The Marine Conservation Society wants to know if you’ve seen any basking sharks, turtles or jellyfish – in UK and Irish waters.

Jellyfish? Yes, because jellyfish are the favourite food of Leatherback Turtles. And they don’t just want to know about live jellyfish but about strandings on beaches as well. Identification of live jellyfish is usually easy but once they’ve washed up on the beach it can become more difficult. They want you to therefore send photos if possible, and offer a jellyfish identification guide.

Leatherback turtles (Dermochelys coriacea) are the largest species of turtle, and occasional visitors to the North and Irish seas. By comparing the distribution of jellyfish with environmental factors such as sea temperature, plankton production and current flow, the Marine Conservation Society (MCS) hope to understand what influences the seasonal distribution of jellyfish and leatherbacks in UK waters.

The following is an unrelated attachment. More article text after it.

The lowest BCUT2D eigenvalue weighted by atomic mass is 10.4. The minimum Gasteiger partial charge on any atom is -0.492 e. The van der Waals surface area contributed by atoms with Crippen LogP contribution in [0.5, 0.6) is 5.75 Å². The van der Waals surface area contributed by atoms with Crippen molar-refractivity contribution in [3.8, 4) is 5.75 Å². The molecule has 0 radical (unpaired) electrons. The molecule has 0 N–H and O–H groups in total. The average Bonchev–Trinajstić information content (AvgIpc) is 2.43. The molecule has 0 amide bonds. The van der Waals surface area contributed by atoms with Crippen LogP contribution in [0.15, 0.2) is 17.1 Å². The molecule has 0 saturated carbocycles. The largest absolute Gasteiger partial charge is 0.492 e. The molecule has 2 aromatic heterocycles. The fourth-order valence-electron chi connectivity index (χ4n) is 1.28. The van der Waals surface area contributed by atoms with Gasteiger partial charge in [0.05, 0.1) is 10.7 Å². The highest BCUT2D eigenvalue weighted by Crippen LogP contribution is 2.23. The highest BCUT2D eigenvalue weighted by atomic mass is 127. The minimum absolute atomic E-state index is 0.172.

The basking shark (Cetorhinus maximus) is Britain’s largest fish. They can grow up to 11 metres long and weigh up to 7 tonnes – about the size and weight of a double-decker bus. Once numerous in the UK basking sharks were hunted for their liver oil and their populations declined to such an extent that now they are considered to be endangered in UK waters. The MCS Basking Shark Watch programme has generated the largest basking shark sightings database in the world and is instrumental in identifying surface feeding hotspots.

So if you dive around UK or Ireland, get over to the MCS site and report your sitings at protection/Report wildlife sightings/Report wildlife sightings


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